If you write API documentation, you probably use the OpenAPI specification (OAS, formerly Swagger), one of the most popular formats for creating API references. After all, how many modern API tools can you think of that don’t accept OAS files? They use them to display documentation, set up endpoints for testing, generate clients, and much more.
The OAS endpoint summary is an important element of the OAS file that is often neglected by doc writers. While these summaries might not contain all the necessary details about an endpoint, they’re still crucial to the user experience. Think about it – they are one of the first things API consumers see. Hence, if they’re poorly written, they can cause major confusion and headaches.
So, if your endpoint summaries look similar to those in the picture below, don’t fret. I’ve got your back with these five steps on how to make them more professional, helpful, and consistent. So, let’s step up your API reference game!
Step 1: Write short sentences
Your API users should be able to skim the OAS endpoint summaries to get an overview of what’s available or to quickly find a specific endpoint.
Of course, the more you write, the more challenging it becomes to grasp information.
So this first step is about making the summaries short and sweet by doing the following:
- Reduce all summaries to the most critical information and save the rest for the endpoint description.
- Rephrase summaries into sentences. I like to start with a capital letter and end with a period, but that’s more of a personal preference.
And here’s the result. See how I drastically shortened the text for the PUT endpoint and how writing complete sentences already looks way more user-friendly and professional.
Step 2: Be action-oriented
Your API consumers use your endpoints to DO something and achieve specific goals. Therefore, make sure that the purpose of an endpoint is apparent by putting the respective verb at the beginning of the summary sentence.
I like to address the user directly and tell them what they can do with an endpoint rather than what it does. Let me show you what I mean with an example:
Endpoint summary that tells the user what the endpoint does:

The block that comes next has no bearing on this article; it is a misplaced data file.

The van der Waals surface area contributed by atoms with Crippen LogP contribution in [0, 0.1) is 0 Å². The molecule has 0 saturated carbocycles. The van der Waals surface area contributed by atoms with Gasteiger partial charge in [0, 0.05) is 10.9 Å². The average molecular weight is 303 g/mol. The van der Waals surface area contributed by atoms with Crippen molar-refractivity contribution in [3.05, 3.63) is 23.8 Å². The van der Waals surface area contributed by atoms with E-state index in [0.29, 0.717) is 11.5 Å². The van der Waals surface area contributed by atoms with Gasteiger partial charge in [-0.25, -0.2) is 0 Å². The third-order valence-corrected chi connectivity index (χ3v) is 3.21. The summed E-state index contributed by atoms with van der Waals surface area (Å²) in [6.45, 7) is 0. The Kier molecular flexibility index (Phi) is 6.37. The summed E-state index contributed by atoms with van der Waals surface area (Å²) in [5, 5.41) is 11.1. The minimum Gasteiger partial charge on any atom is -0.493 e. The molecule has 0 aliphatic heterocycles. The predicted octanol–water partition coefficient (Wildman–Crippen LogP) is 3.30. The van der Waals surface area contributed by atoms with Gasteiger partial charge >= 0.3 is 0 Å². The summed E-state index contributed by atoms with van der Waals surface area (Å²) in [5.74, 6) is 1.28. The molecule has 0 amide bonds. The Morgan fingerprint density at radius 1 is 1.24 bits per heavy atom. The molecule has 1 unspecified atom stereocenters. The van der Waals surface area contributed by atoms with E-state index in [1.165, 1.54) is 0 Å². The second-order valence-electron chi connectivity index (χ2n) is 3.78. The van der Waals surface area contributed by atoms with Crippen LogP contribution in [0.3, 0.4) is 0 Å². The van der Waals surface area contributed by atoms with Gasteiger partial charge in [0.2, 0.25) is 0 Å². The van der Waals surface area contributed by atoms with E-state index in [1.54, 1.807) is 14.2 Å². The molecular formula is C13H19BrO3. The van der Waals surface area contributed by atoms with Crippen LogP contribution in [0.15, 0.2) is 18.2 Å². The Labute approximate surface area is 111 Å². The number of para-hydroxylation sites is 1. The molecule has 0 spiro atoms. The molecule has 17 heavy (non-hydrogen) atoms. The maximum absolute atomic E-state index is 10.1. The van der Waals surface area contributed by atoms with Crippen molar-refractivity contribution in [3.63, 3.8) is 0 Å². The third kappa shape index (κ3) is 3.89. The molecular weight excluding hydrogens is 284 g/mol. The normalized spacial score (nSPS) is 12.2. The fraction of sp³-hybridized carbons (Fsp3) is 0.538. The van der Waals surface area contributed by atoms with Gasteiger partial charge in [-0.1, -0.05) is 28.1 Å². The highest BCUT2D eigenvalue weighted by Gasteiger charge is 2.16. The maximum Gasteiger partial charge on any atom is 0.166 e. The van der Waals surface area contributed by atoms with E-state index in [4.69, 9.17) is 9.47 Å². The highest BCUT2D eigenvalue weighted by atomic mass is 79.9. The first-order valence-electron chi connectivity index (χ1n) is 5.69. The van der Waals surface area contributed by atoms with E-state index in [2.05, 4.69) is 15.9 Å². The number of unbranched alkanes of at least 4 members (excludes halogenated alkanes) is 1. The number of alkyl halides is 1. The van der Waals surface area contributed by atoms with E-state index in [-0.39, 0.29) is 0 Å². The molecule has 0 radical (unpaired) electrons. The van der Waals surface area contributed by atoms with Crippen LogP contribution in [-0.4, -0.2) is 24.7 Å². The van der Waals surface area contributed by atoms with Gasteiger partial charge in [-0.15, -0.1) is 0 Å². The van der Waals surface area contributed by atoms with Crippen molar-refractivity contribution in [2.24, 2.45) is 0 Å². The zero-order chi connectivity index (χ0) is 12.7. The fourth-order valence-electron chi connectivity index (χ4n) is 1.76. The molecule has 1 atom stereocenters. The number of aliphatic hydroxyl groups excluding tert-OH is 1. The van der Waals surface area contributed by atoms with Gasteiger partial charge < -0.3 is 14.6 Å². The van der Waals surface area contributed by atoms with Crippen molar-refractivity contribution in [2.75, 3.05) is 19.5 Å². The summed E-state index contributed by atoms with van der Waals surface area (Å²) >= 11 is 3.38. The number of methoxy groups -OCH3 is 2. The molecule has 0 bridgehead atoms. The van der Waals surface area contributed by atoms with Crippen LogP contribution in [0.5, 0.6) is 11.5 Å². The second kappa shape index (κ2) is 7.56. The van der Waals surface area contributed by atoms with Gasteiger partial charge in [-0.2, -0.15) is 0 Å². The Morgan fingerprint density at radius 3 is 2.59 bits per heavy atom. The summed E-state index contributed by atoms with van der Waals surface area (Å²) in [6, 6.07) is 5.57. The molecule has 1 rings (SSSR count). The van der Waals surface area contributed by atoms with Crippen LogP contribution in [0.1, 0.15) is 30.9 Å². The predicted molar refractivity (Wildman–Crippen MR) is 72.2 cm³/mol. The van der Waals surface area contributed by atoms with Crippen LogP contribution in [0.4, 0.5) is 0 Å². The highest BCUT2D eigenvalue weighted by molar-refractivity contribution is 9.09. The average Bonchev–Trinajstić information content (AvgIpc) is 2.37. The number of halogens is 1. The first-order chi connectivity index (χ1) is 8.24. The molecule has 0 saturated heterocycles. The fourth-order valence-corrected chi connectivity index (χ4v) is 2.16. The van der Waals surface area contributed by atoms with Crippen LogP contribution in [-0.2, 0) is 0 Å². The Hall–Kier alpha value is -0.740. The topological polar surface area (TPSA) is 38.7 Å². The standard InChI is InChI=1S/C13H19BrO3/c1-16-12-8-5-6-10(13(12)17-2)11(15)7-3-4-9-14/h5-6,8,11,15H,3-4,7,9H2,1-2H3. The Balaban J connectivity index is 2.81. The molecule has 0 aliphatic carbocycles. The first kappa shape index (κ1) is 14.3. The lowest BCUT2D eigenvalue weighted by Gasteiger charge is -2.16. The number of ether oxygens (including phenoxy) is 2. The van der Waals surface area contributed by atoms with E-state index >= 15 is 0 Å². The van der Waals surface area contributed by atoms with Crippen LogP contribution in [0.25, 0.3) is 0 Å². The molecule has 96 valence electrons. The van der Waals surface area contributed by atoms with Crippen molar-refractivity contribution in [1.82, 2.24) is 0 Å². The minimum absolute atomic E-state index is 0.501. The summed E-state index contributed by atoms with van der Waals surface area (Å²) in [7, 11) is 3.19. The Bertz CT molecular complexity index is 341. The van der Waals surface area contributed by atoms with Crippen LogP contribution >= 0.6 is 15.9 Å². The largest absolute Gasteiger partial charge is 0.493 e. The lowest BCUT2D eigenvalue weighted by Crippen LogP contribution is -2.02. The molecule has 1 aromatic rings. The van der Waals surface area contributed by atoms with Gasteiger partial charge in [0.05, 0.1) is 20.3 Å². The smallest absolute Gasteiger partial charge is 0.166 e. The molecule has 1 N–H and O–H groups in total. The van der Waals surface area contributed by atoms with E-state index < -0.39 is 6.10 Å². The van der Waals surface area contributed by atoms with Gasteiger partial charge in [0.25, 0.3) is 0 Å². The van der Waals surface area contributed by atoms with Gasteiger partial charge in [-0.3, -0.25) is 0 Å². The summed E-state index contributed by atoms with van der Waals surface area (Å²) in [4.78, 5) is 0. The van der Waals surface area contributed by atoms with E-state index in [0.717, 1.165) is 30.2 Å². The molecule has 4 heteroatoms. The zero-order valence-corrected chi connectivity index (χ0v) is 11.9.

- Gets a list of todos. (This endpoint gets a list of todos for you.)
Endpoint summary that tells the user what they can do with it:
- Get a list of todos. (You get a list of todos from this endpoint.)
When documenting APIs, I usually opt for the second approach. However, if you prefer the first option, go ahead – just be sure to stay consistent and don’t mix them!
Most of my endpoint summaries have already started with a verb, so here’s the updated text:
Step 3: Match your verbs to your method
Make sure your verbs match the method the endpoint accepts (GET, PUT, POST, etc.), so it’s clear what the endpoint is doing. We cannot control which tool users use to load our OAS file and how the tools render its content. Thus, the endpoint method may not be as clearly visible as, for example, in my images (which are modeled after the Swagger editor).
Be specific with your verbs and use ones that best reflect the endpoint’s functionality. Personally, I like to use the same verbs whenever possible to make the text easier to scan, even if it’s repetitive.
However, this also means that I recommend using synonyms sparingly, as they can be confusing and may not represent the functionality of an endpoint. For example, it’s not always correct to replace “create” with “save” since “save” could also be used with PUT or PATCH.
So in this step, I replace the starting verbs of each sentence with a better-fitting one. Note that I start with “Delete” and “Get” for endpoints that accept methods with the same name – I don’t care if this introduces repetition as long as I can ensure that the summaries make sense all by themselves.
Step 4: Follow a pattern
You can make your summaries even easier to digest by making them predictable. To do this, write each sentence in a specific pattern that helps users quickly pick out what they need.
But that’s not all: consistency of language, grammar, and spelling also helps make API endpoint summaries easy to read, understand, follow, and predict.
You can see the result of this step in the image below – here’s what I did:
- Established a structure and stuck to it
- Verb + count + resource + query parameter(s)
- For example: Get a todo by ID.
- Used consistent spelling for words like “todo”
Step 5: Make endpoints distinct
Finally, if your API has two or more similar endpoints, you must ensure the OAS endpoint summaries help consumers tell them apart.
As distinguishers, you can use an endpoint’s request parameters, such as IDs and the accepted method. But when you have many many endpoints, even the best summaries can’t prevent confusion. This is where OAS tags come in handy. You can learn more about them in this article.
In our example, we have two DELETE and two GET endpoints that might be challenging to distinguish. So let’s change that!
Look at the image below; I added the request parameter ID to the summaries to help distinguish them (I am still following my structure!).
Now it’s your turn to create better OAS endpoint summaries!
Once you have your OAS endpoint summaries down to a simple and digestible format, you can either leave them as they are or use them as a basis for further expansion.
Especially for large APIs with many endpoints, you may need to add more information to your endpoint summaries to make them as helpful as possible.
However, sticking to the five steps outlined in this article can prevent your text from getting cluttered again.